Twice a year my family takes an inventory of our immediate assets. I don’t mean our investment portfolio. I’m talking about immediate access to life-preserving essentials: water, food, warmth, light, and basic first aid. The stuff we take for granted until we’re up the proverbial creek.
We have seen alarming trends demonstrating how vulnerable we are to circumstances beyond our control. We’ve grown accustomed to relying on others to respond on our behalf. We’ve become so distraught with our inalienable rights and personal freedoms, that we’ve become negligent to our civic responsibilities as contributing members of a free society. It’s great that FEMA and the National Guard (sometimes) show up when there’s trouble, but taking a little accountability for ourselves helps alleviate the collective stress on the immediate response.
We’ve seen how a handful of precarious variables can completely derail the day. Fluctuations in the world economy promote turmoil. Malicious people wreak havoc. Mother Nature has proven her ability to kick some ass. I’m not a conspiracy theorist or a cynic, but life is unpredictable. If we cover our own basic needs, when things go awry, we’re individually better positioned to help out, rather than grab our heads in a holy panic.
Cody Lundin reminds us in his book When All Hell Breaks Loose, that “Ultimately, your safety is not the government’s responsibility; it’s yours. The emergency response chain is only as strong as the weakest link. Make sure the weakest link is not you.” Buy the book and read it.
FEMA and the CDC now recommend that all families in the United States maintain on-going reserves for every man, woman and child for a period of no less than two weeks. I like to error on the side of a month or more (it's actually more like 4-6 months). These are allocated rations specifically designed to sustain your family during an initial response. If every family in every community had these reserves, people in general, would be less panicky about meeting basic human needs. When shelves go bare at the grocery, there’s a buffer in your pantry. That’s the point.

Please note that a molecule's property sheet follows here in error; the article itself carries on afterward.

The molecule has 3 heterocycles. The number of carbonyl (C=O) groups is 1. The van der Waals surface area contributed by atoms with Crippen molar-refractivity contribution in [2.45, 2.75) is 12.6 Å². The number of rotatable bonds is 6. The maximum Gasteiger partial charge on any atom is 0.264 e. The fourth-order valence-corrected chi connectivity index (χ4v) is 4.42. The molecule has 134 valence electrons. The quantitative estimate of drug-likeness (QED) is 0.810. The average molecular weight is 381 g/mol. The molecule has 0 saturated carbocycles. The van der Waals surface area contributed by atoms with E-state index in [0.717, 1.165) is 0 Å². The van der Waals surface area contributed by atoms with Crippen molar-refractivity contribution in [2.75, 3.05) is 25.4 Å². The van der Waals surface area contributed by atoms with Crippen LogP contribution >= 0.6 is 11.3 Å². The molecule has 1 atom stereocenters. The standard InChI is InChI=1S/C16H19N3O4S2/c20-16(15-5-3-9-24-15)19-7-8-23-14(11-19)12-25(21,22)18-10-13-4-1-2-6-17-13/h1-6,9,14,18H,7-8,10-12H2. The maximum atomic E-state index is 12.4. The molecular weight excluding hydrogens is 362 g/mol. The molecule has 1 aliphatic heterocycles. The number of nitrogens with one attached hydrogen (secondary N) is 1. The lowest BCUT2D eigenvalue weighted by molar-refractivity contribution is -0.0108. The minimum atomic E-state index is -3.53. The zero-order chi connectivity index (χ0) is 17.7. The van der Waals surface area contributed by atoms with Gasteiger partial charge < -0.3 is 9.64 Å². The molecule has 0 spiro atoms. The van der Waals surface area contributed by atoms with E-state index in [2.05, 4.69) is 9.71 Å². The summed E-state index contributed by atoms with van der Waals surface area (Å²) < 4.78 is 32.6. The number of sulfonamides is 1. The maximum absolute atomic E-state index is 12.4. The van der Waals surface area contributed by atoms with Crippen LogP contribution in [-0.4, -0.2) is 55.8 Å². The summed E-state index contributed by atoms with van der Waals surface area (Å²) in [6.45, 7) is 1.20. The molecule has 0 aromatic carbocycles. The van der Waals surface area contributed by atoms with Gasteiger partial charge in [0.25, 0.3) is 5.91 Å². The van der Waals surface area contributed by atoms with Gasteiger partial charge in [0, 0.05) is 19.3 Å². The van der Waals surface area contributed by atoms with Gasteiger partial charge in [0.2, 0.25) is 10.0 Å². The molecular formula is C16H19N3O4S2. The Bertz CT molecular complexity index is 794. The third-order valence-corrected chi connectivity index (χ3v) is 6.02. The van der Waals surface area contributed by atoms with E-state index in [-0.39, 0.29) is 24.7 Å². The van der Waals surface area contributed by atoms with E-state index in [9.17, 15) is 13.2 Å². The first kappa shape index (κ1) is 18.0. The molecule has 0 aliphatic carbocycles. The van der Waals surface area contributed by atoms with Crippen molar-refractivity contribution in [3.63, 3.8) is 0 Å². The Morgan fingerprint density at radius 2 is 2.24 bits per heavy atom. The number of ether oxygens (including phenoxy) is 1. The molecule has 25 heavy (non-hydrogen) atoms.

Think ahead. Prepare a small cache for your family. Buy the non-perishables you would normally eat (with the longest shelf-lives). Consume things as they get close to expiring and then replace them. Balance your supply with items that meet your nutritional needs. My family is gluten-free, so our cache reflects what we eat year-round. Stock a closet with a few dozen gallons of water. It costs almost nothing, takes up virtually no room, and is absolutely essential for life. Supplement with a gallon of bleach, a Katadyn water filter, and a LifeStraw for everyone in your household.
Our “firebox” pantry is stocked with dried fruit, canned vegetables, beans, nuts, jerky, rice and more. Quinoa and hemp hearts are super high in protein and easily prepared with little or no fuel. We have a stash of flour, sugar, salt, honey, coconut oil, almond butter, and chocolate. We watch expiration dates on a wide variety of household first aid, medicines, vitamins and toiletries. Buy whatever you normally use. Write expiration dates in big magic marker to keep dates visible. We keep extra propane, candles, batteries, flashlights, toilet paper, and matches. We also use a solar powered sun oven year-round like a crock pot.
We keep our first aid kit well-stocked with a practical manual for first responders and combat-medics, written and illustrated for people without advanced medical training. A few strategic guidebooks provide tactical information, but don’t wait for a crisis to pick them up and read them. Also keep your household CPR and basic first aid certifications current. That’s just sensible for the entire family.
My preparations are not politically driven; they just seem smart and responsible. People make investments all the time. If twice a year, I invest in a stash of provisions that will help my family endure an unpredictable adventure, it’s priceless. Worst case scenario, we consume our assets. Now, that’s an investment I can live with.